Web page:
The LoC’s digital collections offer a huge range of print, pictorial and audio-visual resources, ranging from – to name just a few examples –  historic American newspapers, to early sound recordings and photography, to the papers of famous individuals. (Note: do not confuse with the online library catalogue).

Los Angeles County Museum of Art
Images of art and textiles from all over the world, spanning a wide historical period.

Pitt Rivers Museum
The Pitt Rivers Museum at the University of Oxford features archaeological and anthropological collections from all over the world. The online collection covers objects, manuscripts, photographs, sound and film.

Project Gutenberg
Over 45,000 ebooks available. You can view texts as html, or download in plain text, EPUB and Kindle formats. Main focus is on classic fiction.

Texts from early modern philosophy
Fairly wide range of texts by major European philosophers from the 15th-19th centuries. Texts have been modified slightly: overly convoluted syntax has been simplified, glossaries of archaic words are provided, points are numbered, and so on. The philosophical ideas remain unchanged, however, and modifications are duly noted and explained. Links are provided to original copies of the texts. Now maintained by two academics at Hertford College, Oxford.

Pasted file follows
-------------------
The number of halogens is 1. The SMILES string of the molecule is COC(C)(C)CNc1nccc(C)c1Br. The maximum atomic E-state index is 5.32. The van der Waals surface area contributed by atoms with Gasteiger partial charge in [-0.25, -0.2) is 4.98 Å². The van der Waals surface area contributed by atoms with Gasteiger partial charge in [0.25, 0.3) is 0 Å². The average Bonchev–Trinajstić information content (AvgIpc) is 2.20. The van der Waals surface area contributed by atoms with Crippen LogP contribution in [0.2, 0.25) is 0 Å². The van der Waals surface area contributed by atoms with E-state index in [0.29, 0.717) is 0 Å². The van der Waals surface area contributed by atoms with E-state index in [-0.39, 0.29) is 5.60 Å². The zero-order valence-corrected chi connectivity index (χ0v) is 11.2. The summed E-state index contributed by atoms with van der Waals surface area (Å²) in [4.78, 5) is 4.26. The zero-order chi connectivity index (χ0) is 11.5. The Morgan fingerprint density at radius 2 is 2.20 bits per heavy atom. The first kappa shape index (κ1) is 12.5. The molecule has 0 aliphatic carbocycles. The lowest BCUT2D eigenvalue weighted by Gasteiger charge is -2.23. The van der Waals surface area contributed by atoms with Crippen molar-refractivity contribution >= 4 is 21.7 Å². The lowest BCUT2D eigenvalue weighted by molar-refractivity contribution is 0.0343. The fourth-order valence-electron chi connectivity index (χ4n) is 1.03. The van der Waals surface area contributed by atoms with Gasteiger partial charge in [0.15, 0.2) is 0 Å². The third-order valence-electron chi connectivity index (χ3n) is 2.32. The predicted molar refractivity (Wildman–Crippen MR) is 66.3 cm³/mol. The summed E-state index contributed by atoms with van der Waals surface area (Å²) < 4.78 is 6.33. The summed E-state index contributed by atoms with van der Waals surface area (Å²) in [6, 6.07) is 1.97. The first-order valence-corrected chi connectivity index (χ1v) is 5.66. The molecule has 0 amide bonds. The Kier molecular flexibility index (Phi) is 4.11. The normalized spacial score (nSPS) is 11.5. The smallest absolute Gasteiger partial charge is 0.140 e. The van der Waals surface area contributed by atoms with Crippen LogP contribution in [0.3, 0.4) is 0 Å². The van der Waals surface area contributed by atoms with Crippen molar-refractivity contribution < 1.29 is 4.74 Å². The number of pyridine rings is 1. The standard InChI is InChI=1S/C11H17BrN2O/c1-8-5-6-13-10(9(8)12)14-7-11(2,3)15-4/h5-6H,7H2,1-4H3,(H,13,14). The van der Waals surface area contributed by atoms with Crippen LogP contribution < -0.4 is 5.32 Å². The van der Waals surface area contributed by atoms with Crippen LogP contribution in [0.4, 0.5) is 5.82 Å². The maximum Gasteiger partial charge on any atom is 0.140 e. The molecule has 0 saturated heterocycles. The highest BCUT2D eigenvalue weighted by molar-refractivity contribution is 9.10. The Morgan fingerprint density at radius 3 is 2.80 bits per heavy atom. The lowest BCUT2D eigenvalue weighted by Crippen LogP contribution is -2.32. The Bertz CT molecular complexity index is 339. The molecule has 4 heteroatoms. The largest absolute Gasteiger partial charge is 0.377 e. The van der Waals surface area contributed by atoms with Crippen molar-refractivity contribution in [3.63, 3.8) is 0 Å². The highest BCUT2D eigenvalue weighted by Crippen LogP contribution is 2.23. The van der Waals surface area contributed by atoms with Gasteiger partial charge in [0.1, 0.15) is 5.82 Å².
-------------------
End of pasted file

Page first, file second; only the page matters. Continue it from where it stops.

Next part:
Vatican Library
The Vatican Library’s online offering is split into five collections: manuscripts, coins and medals, incunabula, graphic materials and art objects, and printed books.

Victoria and Albert Museum
Images of over a million objects and 500,000 art and design related images.

Weekday calculator
Find out what day of the week it was, for any date in any year.

Wikipedia illuminated manuscripts
Fairly wide selection of images from (mostly medieval) illuminated manuscripts. Useful if you need to find an image quickly, as the collection is very clearly organised by subject, century and country.